New oil, gas exploration survey plan

EIA under way between Knysna and J-Bay

The Pletmos Basin between Knysna and Jeffreys Bay could soon be at the centre of an oil and gas exploration. This comes after an upstream oil and gas company submitted plans to conduct a 3D seismic survey of the area to explore for possible oil and gas reserves.

It is just one of several prospecting activities under way along the Southern Cape coast, with PetroSA being the biggest player in the area.

Sungu Sungu Oil submitted an application for an exploration right for the area, which falls within the 11 224km² Pletmos Basin, which was accepted by the Petroleum Agency South Africa (Pasa) in September.

The company was, however, instructed by Pasa to undertake an environmental impact assessment (EIA) and this process, which is being undertaken by SRK Consulting, is under way.

A meeting with interested parties will be held at the Piesang Valley Community Hall in Plettenberg Bay on Wednesday between 3pm and 6pm.

A meeting will take place at the same time on Thursday at the St Francis Bay Village Hall.

The comment period on the EIA, which started on April 12, will be open until May 16.

The basin is located roughly between Knysna in the west and Jeffreys Bay in the east.

The target area is about 12km offshore and reaches up to 60km out to sea east of Plettenberg Bay and west of Cape St Francis.

The target area is about 2 500km² in the basin.

According to the EIA report, offshore seismic surveys are undertaken by using airguns on a survey vessel that can reen lease high-pressure air into the surrounding water and the seabed. The process will take about one to three months.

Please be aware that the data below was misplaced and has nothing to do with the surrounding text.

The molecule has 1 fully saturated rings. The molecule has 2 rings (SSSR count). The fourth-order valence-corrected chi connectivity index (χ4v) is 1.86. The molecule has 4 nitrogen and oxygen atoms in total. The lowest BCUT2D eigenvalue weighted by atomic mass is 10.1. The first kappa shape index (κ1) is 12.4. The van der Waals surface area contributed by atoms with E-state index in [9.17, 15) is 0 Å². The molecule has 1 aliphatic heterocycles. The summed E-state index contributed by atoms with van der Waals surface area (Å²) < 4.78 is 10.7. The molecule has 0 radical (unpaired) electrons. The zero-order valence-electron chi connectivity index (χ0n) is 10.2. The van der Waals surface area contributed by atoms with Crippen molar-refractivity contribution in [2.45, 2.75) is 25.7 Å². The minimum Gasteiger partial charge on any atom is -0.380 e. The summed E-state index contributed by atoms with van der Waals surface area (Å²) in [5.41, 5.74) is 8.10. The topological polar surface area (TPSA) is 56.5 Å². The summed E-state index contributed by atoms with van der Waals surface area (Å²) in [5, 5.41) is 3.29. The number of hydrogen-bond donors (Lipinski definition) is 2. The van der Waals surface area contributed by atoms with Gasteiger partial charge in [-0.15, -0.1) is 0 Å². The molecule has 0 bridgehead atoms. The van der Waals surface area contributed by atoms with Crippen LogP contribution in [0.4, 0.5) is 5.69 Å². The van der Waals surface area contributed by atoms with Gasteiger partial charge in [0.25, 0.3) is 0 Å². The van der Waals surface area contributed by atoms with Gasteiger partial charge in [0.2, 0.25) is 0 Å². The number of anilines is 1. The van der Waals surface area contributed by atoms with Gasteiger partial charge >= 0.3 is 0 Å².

While no permanent infrastructure is needed for such a project, there are concerns about the environmental impact.

Plettenberg Bay Community Environmental Forum spokesman Basil van Rooyen said the organisation would be opposing the plans.

“There are very few studies available on the impact of seismic surveying. We will not only comment on the plans but also make an objection,” Van Rooysaid. The EIA report revealed that several types of waste, emissions and discharges would be generated during the seismic survey, including noise emissions from the airguns as well as air emissions from the vessels that would be used to carry out the survey.

Key comments and concerns raised by stakeholders so far relate to potential ecological impacts, specifically on marine fauna, due to the generation of underwater noise and the proximity to areas of environmental importance.

Other comments include the potential economic impact if fishing stocks and/or tourism is affected.

“The seismic survey will result in unavoidable adverse environmental impacts, although these are of relatively limited extent, given the limited footprint of the target area, relatively short duration of the survey and transient nature of the seismic survey [no physical infrastructure will be installed].

“Consequently, none of these adverse impacts are considered unacceptably significant and all can be managed to tolerable levels through the effective implementation of the recommended mitigation measures,” the EIA found.

Sungu Sungu faikled to respond to a request for comment.

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